Those who lead or support a faith-based nonprofit should endeavor to choose vendors whose business philosophy aligns with the nonprofit’s mission and values or at least does not actively contradict them.
Failing to do so can harm a nonprofit’s reputation and direct the nonprofit’s financial resources to causes the nonprofit opposes.
For example, imagine a pro-life organization funding healthcare plans through a provider whose policies oppose a consistent theology of life. Or a Christian organization that conducts marketing efforts through a firm that publicly denounces Christian values. Or a Catholic school that invests its savings in companies that actively work against religious liberty.
A prudent way to avoid such situations is to include mission-alignment as a factor when screening potential vendors. Specifically, in addition to evaluating the business elements of a transaction with a potential vendor (considerations like pricing, experience, and professionalism), a faith-based nonprofit should also evaluate whether the business relationship with the vendor would be appropriate in light of the nonprofit’s mission.
Below are examples of questions a nonprofit may consider asking in the screening process to evaluate mission-alignment with a potential vendor.
1. Does the vendor have a history of positive relationships with other faith-based organizations?
2. Can the vendor provide references from other faith-based organizations which are current or past clients?
3. Do the vendor’s mission statement and marketing messaging indicate a support for or at least openness to religious liberty?
1. Does the vendor have a corporate social responsibility policy? Is the policy tolerant of religious customers and viewpoints?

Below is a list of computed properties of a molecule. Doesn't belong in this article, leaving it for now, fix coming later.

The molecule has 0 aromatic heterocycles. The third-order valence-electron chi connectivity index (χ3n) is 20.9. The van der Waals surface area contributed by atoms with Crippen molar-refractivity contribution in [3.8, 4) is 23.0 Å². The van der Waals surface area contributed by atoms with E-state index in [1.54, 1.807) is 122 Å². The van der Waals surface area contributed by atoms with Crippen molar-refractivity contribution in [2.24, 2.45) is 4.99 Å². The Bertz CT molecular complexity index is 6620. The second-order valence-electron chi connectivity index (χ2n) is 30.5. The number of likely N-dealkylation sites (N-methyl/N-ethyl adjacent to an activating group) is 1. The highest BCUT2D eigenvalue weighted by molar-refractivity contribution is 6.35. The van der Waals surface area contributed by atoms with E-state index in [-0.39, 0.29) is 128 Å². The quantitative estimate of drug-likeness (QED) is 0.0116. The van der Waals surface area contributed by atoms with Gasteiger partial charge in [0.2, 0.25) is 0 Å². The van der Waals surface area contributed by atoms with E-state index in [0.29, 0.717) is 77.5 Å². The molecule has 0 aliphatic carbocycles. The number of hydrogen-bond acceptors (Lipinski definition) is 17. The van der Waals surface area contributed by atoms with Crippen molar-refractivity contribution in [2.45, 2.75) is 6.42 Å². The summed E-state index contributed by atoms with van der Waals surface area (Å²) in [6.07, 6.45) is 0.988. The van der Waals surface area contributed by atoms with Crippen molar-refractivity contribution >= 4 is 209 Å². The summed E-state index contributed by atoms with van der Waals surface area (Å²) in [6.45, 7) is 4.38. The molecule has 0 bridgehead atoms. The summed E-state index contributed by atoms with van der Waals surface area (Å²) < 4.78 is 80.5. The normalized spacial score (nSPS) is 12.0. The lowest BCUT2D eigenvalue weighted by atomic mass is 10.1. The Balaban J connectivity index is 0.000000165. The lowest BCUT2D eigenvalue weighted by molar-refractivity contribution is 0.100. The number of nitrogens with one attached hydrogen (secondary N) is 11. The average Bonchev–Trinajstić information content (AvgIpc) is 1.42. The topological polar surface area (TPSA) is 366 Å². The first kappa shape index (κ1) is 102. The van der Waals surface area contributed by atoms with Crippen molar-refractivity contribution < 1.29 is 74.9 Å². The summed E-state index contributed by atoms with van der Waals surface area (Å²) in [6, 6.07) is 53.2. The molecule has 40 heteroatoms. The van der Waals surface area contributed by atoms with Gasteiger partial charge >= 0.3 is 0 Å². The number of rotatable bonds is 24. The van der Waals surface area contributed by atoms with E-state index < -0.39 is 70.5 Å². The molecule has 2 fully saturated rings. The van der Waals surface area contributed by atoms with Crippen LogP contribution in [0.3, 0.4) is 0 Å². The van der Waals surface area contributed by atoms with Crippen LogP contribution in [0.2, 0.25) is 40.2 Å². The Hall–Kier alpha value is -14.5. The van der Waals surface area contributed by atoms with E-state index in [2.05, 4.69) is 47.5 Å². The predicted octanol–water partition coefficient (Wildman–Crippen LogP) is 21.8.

2. What messages does the vendor publish in its marketing and social media accounts?
3. Do the vendor’s brand and marketing messages overall support a pluralistic society?
1. Does the vendor single out religious nonprofits for disfavored treatment?
2. Does the vendor have a history of account or service suspensions such as de-platformings?
3. Do the vendor’s terms of service reserve the right to suspend or terminate service without a notice period? If applicable, do the terms of service give the vendor discretion to limit free speech on the platform or through the service?
4. Does the vendor publicly promote values antithetical to faith-based organizations?
Of course, this list should be combined with common sense in light of the organization’s unique circumstances. For example, a small contract might merit less diligence than an ongoing, extensive engagement. Additionally, some contracts pose more serious religious liberty considerations than others. For example, choosing a healthcare plan that aligns with the organization’s values might be more directly important to the nonprofit’s mission than choosing a vendor of more “values-neutral” services, such as a word-processing software provider. Finally, in some cases, a “green light” vendor may not be available. In such cases, the organization may be forced to make a judgment call in light of the available options.
January 16, 2023 | Faith-based nonprofit organizations should recognize whether they are obligated to follow the requirements under the Fair Labor Standards Act (“FLSA”).
December 13, 2022 | Faith-based nonprofits will likely face more lawsuits and government actions challenging religious freedom after Congress passed the Respect for Marriage Act (RMA) repealing the Defense of Marriage Act of 1996. The RMA impacts faith-based organizations in two specific situations. Both relate to interactions between the faith-based organizations’ work and the state and federal government. The threats to faith-based organizations remain despite language in the RMA purporting to protect religious freedom. Both supporters and skeptics of the RMA agree that the RMA’s religious freedom language has no “meaningful effect.” Below are key questions and “known unknowns” related to the RMA’s impact on faith-based nonprofits.
November 22, 2022 | At first glance, the voting requirements in a nonprofit’s bylaws may not seem an exciting topic. Most nonprofits have not seriously considered their bylaws, perhaps because they have inherited old bylaws, copied the bylaws of another company, or even originated their bylaws from a quick internet search! If any of these scenarios applies to your organization, your organizations’ bylaws may include director voting requirements not tailor-made to your preferences or the specific needs of your organization.